They don't provide DNS services (name servers), so I've created a free account with ZoneEdit.

Also, they charge extra for a private WHO-IS entry.

For the future, does anyone have a recommendation for a US domain registrar who are no-more expensive than Go-Daddy (about $9 a year), but provide the extra services free ?

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Posted by Fuzzyman on 2006-10-01 17:07:09 | |

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IronPython Category

emoticon:avocado I've just added a new category for this blog 'IronPython'. Smile

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Posted by Fuzzyman on 2006-10-01 16:15:50 | |

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WTF ? (And IronPython plus Other Stuff...)

emoticon:globepage Seo Sanghyeon is one of the most prodigious members of the IronPython community. He has submitted patches to Mono to maintain compatibility with IronPython, and has provided various wrappers to provide CPython modules that aren't otherwise available in IronPython.

He has also created several patches to the IronPython source code that address issues the main team haven't yet been able to fix. Unfortunately the Microsoft team are (currently ?) unable to accept outside contributions. It looks like they could do with a PSF style license.

Seo has put together a special version of IronPython :

IronPython Community Edition - Fepy

This includes all the patches and wrappers. Version 1.0r2 has just been announced.

One amusing facet of this useful project is that it is released under Seo's WTF license.

It has been suggested that there are a couple of issues with this license :

  • It is not 'safe-for-work' and the language choice may cause the page to be blocked by corporate censoring firewalls
  • It may not be a valid open source license

Addressing the second point, Seo points out that it does seem to be a recognised public license. Smile

The binaries provided by IPCE are obviously most useful for those running IronPython on Mono. There may be a good reason to compile your own binaries from sources even on Windows [1].

The IronPython dlls are Authenticode Signed Assemblies :

When the CLR loads an assembly which has an Authenticode signature, it will always try to verify that signature. [...] This verification can be quite time intensive, since it can require hitting the network several times to download up to date certificate revocation lists, and also to ensure that there is a full chain of valid certificates on the way to a trusted root. So, when an Authenticode signature is applied to an assembly it's not unheard of to see a several second delay while that assembly is being loaded.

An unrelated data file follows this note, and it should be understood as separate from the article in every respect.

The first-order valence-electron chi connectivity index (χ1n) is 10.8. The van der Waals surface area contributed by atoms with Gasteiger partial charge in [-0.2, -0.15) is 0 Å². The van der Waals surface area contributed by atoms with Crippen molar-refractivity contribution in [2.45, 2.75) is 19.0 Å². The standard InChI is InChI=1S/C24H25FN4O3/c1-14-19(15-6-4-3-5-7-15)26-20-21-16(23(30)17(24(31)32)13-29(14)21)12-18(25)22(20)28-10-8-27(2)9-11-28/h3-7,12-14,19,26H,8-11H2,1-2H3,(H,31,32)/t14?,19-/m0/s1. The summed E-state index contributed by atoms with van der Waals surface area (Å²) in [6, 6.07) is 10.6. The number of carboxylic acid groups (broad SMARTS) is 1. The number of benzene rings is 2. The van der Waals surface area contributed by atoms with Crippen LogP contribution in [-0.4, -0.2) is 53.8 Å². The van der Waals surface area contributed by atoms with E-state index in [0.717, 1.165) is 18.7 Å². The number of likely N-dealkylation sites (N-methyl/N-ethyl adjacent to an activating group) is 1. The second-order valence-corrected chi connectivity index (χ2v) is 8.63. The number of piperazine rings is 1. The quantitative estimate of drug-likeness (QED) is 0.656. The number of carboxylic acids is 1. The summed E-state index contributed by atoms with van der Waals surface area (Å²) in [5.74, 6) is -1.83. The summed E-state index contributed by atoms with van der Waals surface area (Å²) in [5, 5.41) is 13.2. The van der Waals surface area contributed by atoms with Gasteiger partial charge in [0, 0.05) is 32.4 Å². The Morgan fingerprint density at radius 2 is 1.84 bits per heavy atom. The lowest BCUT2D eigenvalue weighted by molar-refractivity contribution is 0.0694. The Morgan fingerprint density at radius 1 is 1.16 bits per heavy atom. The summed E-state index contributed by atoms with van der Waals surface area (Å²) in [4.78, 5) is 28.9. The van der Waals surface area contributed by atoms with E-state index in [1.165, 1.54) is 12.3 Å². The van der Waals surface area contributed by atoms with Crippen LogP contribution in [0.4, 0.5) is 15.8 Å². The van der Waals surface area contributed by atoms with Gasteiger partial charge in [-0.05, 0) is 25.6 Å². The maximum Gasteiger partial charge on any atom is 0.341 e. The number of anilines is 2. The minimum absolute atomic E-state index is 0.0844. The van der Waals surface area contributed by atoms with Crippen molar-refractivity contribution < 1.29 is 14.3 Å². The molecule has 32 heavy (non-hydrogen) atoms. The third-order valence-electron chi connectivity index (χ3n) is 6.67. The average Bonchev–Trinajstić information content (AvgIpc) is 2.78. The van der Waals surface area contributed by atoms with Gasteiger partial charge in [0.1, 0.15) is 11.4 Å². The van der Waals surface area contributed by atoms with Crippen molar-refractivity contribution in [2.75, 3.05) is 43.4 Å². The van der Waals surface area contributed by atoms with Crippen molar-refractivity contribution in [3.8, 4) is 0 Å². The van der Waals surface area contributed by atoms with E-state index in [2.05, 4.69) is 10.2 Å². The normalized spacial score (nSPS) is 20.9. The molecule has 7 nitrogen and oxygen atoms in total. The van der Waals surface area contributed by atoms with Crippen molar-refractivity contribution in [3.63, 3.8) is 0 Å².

At Resolver we are investigating whether we can improve our startup time by using unsigned assemblies, and whether this will have an impact on users with reduced security permissions.

Other News

  • I've re-jigged the Voidspace templates and joined the BlogAds Network.
  • A New Version of Kamaelia has just been released. I've never used this, but the latest release includes this intriguing sentence BitTorrent support (using the official BitTorrent client). It looks like implementing p2p support into Python programs (PyGame support is also included in Kamaelia) might just have got easier.
  • Guido has made a pronouncement on PEP 355. This would has seen a modified version of path.py by Jason Orendorff included in the standard library to provide object oriented filesystem paths. It's a shame this has been rejected, but Guido holds out the hope that an alternative proposal may still be acceptable.
  • My Jornada 820 Auction on ebay ends soon. If you want something lighter than a laptop, but with a larger keyboard than a PDA can provide... hurry, hurry, hurry. Smile
  • I'm basically happy with Tradebit, which provides a very low cost digital shop for Voidspace. it doesn't give me full control though. I'm considering AMember which looks like it is very configurable and does everything I would need. (Particularly delivering digital downloads from a time limited 'group', providing several files (including updates) to group members.)
[1]Which should be trivially easy with the free Visual Studio Express for C#.

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Posted by Fuzzyman on 2006-10-01 15:00:04 | |